You’ve conquered more fear than a lot of would-be writers out there- congratulations! I get the same feeling when I submit. I’m not at the querying stage, yet. Not even at the stage where I have a full novel ready for revision, but I’ve been sending out short stories, and doing a crit group, and every time I get a little wigged out.

    But, Heinlein rule # 4: You must put the work on the market.
    Even if that market is just a crit group for now. Fear never helped anyone. (Well, except for that guy who decided to be afraid of alligator infested waters and just take a trip to California instead, where he met and married a beautiful actress and lived Happily Ever After. Yeah, except for him.)

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    1. Thank you for the laughs, Eliza. And it’s always nice to know I’m not the only one who feels this way.

      I think the only fear that will help me is the fear of losing my ability to write. Use it or lose it, so to speak.

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  3. Lovely. And so on the spot. I kept avoiding those groups like usually the gym just out of the same dreadful fear.

    The first time I overcame it was once, in a writer’s workshop in Dublin, for the first time reading out loud the short summary of what my book was about to Irish writers (an Irish topic, as an Austrian non-native writer). What can I say? I never was in so much sweat my whole life (see gym aversion), but I did it. And I got positive comments.

    Three days later I decided that if I could do that then I could just as well finally call that agent with a good reputation who had asked to call her first before submitting any manuscript (eeeeek – why can I not just send an easy and comfort-zony e-mail?).
    And so I did. She asked for the first 20 pages and offered me a contract a couple of weeks later.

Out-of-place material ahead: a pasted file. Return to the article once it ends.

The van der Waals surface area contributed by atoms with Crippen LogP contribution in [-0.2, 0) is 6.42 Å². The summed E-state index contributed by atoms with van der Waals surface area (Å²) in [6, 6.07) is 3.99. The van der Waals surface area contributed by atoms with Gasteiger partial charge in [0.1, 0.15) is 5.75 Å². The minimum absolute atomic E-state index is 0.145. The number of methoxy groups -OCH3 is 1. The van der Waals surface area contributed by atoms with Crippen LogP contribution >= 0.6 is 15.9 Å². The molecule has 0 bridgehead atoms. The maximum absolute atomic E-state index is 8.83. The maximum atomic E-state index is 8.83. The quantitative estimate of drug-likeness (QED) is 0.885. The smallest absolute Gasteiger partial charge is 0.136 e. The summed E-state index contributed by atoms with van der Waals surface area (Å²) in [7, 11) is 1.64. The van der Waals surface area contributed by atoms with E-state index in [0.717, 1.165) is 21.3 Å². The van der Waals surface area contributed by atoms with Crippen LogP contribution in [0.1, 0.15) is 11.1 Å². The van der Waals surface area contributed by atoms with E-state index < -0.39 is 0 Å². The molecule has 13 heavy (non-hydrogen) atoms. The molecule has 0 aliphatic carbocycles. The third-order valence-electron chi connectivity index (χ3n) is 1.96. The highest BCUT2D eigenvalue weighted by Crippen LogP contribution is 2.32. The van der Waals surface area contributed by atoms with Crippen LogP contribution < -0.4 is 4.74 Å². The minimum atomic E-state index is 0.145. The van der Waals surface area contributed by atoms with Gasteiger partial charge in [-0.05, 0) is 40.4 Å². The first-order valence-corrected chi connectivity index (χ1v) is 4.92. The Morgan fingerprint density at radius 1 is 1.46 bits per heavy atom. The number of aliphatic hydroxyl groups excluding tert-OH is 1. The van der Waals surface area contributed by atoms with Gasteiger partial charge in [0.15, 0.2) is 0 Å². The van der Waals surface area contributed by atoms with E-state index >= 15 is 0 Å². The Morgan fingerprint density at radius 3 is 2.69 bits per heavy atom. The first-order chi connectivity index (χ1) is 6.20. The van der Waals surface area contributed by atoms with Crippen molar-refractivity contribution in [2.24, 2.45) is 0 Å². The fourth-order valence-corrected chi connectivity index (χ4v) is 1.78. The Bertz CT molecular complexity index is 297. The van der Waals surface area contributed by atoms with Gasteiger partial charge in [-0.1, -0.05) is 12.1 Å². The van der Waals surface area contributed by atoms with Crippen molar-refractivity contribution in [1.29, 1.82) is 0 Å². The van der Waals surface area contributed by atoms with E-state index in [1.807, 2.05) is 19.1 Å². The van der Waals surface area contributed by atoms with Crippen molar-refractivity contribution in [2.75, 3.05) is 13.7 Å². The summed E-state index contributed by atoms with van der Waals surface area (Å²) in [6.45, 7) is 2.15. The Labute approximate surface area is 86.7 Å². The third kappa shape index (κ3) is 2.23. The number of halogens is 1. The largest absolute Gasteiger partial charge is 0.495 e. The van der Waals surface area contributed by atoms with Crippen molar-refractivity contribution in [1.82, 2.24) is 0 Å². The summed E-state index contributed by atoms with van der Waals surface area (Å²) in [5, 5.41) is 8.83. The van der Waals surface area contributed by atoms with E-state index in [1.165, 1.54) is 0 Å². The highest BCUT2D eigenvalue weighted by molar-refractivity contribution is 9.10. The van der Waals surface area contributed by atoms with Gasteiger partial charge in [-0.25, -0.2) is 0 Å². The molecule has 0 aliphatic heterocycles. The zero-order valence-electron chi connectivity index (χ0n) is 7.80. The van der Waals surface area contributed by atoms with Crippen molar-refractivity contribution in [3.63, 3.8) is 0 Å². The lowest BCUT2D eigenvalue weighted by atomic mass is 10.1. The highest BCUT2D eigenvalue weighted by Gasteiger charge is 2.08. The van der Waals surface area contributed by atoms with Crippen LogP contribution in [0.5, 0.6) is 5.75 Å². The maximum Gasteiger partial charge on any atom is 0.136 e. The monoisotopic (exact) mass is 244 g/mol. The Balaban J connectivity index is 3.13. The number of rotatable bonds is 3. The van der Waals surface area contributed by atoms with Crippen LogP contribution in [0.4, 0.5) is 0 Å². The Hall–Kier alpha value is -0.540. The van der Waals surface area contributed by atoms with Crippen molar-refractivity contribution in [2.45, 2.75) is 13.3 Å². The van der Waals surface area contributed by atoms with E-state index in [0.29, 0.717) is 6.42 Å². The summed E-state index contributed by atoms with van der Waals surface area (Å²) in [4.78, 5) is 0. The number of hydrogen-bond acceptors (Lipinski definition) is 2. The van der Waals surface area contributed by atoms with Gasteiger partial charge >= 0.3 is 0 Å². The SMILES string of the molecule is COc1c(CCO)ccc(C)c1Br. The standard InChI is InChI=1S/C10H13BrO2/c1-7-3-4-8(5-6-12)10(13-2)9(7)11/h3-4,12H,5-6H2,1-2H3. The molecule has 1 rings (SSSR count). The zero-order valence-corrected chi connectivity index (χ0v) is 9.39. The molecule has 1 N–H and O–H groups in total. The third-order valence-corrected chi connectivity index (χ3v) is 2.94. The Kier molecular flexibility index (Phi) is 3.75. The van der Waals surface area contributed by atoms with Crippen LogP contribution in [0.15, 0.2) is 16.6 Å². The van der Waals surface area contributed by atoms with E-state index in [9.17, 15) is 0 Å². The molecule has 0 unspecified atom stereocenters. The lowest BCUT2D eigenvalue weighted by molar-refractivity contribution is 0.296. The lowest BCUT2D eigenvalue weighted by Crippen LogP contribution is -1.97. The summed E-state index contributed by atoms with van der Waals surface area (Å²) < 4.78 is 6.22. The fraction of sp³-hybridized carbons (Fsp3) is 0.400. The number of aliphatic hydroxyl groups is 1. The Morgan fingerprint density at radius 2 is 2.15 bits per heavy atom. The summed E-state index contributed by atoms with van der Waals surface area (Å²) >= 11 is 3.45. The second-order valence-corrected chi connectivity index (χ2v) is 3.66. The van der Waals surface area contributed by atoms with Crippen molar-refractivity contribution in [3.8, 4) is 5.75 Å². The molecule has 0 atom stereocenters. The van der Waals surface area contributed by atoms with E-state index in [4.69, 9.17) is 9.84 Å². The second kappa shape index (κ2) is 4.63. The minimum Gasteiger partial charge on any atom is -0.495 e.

What am I trying to say? Just do it – it is worth the risk. Most agents are not out there to get you. Just straightforward. All the best for your submission process – fingers crossed!

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      1. Dear Linda – didn’t mean to upset you … it was in fact my 4th submission, I got rejected by the first three agents, one of them was kind enough to give a reason which helped me loads. And the offer came after the agent asked for and read the full manuscript, which overall took 6 weeks. 3 more agents that I inquired to via e-mail rejected, too (I guess, 2 of them never answered). So no miracles there. 🙂 I merely wanted to encourage the courage to go out there. Keep my fingers crossed for you in any case. 🙂 Eva

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        1. You didn’t upset me. My mind just boggled at the idea that someone had queried one agent and got representation after a 20 page submission! Still, if you succeeded after only four agents queried, that’s excellent.

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  4. Just to clarify – the time between the first three and the second 4 submissions was nearly a year, in which I kept working on the manuscript….

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    1. Oops, I replied to the first part before I read this. Okay, now I think I have it straight, you had time to revise. I would like to find an agent who gave more than a form rejection. I think that would be quite helpful.

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      1. Oh yes, this “friendly” rejection helped me a lot to work on a better outcome. Still it hurt when it arrived … so I wish you some, but not too many of those and a good agent to jump on board. I definitely consider myself extremely lucky it worked out so well. The submission process to the publishers now drags much longer. But hey, guess that’s part of the game … Best from Berlin!